It was also Dad who brought people together. He loved to meet new people and bring them into his circle of friends. For example, the people he loved to play pool with were work friends, brothers, and biking and hiking buddies. Dad had a knack for mixing people of all backgrounds together, and creating a social group that loved to have fun.

In addition to his friends, family was a large part of his heart.

My parents met on March 10, 1972. He remained devoted to my Mom ever after. Through his love for Mom, Dad provided a wonderful example to us of marriage. Though they had their ups and downs like all couples, Dad never wavered in his faithfulness and devotion in their almost 36 years of marriage.

Dad was also the most dedicated of fathers. Here my brothers and sister and I have many stories to share. When it was only Sarah and I, and Mom worked weekends, Dad was in charge. He could only cook one meal, so every Saturday night he made us macaroni and cheese, hot dogs, and pork ‘n beans. To make up for the meal, afterwards he would always fix us a Tostinos party pizza and let us stay up and watch Creature Feature while we snuggled on his lap.

When Creighton came along, he was the cutest, chubbiest, but also the most colicky baby any of us had ever laid eyes on. Every night like clockwork, just as Dad was coming home from work, Creighton would start screaming. Dad was the only one who could calm him down by doing what we called his Indian War Dance. He would walk around the house for hours, bouncing Creighton on his hip, and singing an Indian war cry.

Ben’s arrival brought with it a series of health issues that required many procedures done at Medical City Dallas. Dad quickly ran out of vacation time, so every weekend he would drive 13 hours down to Dallas after work on Friday, and have to return on Sunday, just to spend a few hours with Mom and Ben. He always gave exactly what a situation required, without complaint.

Just as this was a great example for us, he taught his children other things by example as well. For 15 years after my Grandpa’s stroke, Dad gave Papa Creighton a weekly shower, did their bills, handled home repair, and Ben even remembers winding their grandfather clock every week before we left. When Dad became sick in August, we all knew just what to do because he had shown us. We had a family meeting and voluntarily took on chores and responsibilities that he could no longer do. Not only did he serve others, but he always did it with a joyful heart. Just by watching how he treated people, we learned honesty, integrity, and loyalty. Even when he was feeling his very worst these last two months, he made sure to call each health care worker by name, and thank them for their care.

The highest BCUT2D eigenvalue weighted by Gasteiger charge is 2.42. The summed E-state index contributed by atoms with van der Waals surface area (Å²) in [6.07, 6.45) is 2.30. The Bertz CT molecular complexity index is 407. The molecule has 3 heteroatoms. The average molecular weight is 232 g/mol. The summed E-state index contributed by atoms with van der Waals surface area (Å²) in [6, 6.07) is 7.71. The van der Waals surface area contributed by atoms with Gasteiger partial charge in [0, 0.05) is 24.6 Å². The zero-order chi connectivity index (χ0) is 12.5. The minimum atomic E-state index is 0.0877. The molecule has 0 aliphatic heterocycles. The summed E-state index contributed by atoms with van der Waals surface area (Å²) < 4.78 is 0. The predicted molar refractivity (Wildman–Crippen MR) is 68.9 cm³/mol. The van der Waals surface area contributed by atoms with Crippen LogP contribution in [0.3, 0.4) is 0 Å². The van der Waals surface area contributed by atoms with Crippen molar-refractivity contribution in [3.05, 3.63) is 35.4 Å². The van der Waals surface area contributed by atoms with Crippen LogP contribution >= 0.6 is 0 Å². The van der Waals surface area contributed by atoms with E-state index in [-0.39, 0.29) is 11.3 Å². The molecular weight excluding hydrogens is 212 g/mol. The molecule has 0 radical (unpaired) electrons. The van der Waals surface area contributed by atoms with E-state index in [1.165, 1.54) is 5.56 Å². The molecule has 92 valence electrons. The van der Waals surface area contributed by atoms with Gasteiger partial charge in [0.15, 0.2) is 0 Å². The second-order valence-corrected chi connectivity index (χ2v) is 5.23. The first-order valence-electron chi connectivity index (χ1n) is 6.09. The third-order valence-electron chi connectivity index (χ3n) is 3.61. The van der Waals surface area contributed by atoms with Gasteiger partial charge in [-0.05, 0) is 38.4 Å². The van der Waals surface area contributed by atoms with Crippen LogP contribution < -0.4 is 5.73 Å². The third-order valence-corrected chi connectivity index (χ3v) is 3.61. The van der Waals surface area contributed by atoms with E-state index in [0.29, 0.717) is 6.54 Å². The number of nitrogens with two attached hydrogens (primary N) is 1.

He didn’t reserve his kindness just for friends and family, but for everyone that he met. At Mutual, he met a woman named Lou who worked in the coffee shop. He always struck up a conversation, and they quickly became friends. When she heard he was sick, she found my brother Creighton online and told him to tell Dad that his first cup of coffee when he came back would be on her, and he promised to collect.

While Dad was an honorable man, he was certainly not stuffy, and he loved to have fun. He loved to take his grandson Evan camping with the guys. Dad, the frustrated astronomer, loved to shoot off rockets as a kid, so he enjoyed introducing Evan to the joys of rocket building. He also loved to think of activities specific to the interests of each grandchild. Dad played in the black truck with Colin, played air hockey with Charlie and Sammy, and read princess books to Brooke. One of Dad’s favorite pastimes was lounging in the horse tank, and all of us loved to soak in the sun with him and enjoy a beer or a root beer.

Daddy and I were always very close. I knew that I didn’t want to go through childbirth without him there to hold my hand and coach me through. I will always treasure the memory of him being present at the births of all three of my children. I will never forget his excited expression as he welcomed Evan into the world, and introduced himself into Poppo dom. Dad and I always thought exactly alike. We could just look at each other, and know we were having the exact same thought.

He was the BEST dad ever and loved each of his children fiercely. When he discovered that the name Sarah meant little princess, he thought it was perfect, and forever after he referred to her as his little princess. He beamed with pride when Creighton came along, and he could proudly pass on his name and introduce the world to Creighton John Micek III. Benjamin was Joseph’s younger brother in the Bible, and the Bible describes him as much loved. Dad thought this was the perfect name for Ben, as he always was very protective of him.

So tonight, we’ve looked at the qualities that made Dad so special. Each and every person in this room has been blessed for knowing him. He is a gift to us that we will always carry in our hearts, we hope that you will too.

I love you Daddy. I miss you every second of every day. My heart has a big empty hole, right in the middle that won't be fixed until I can see you again.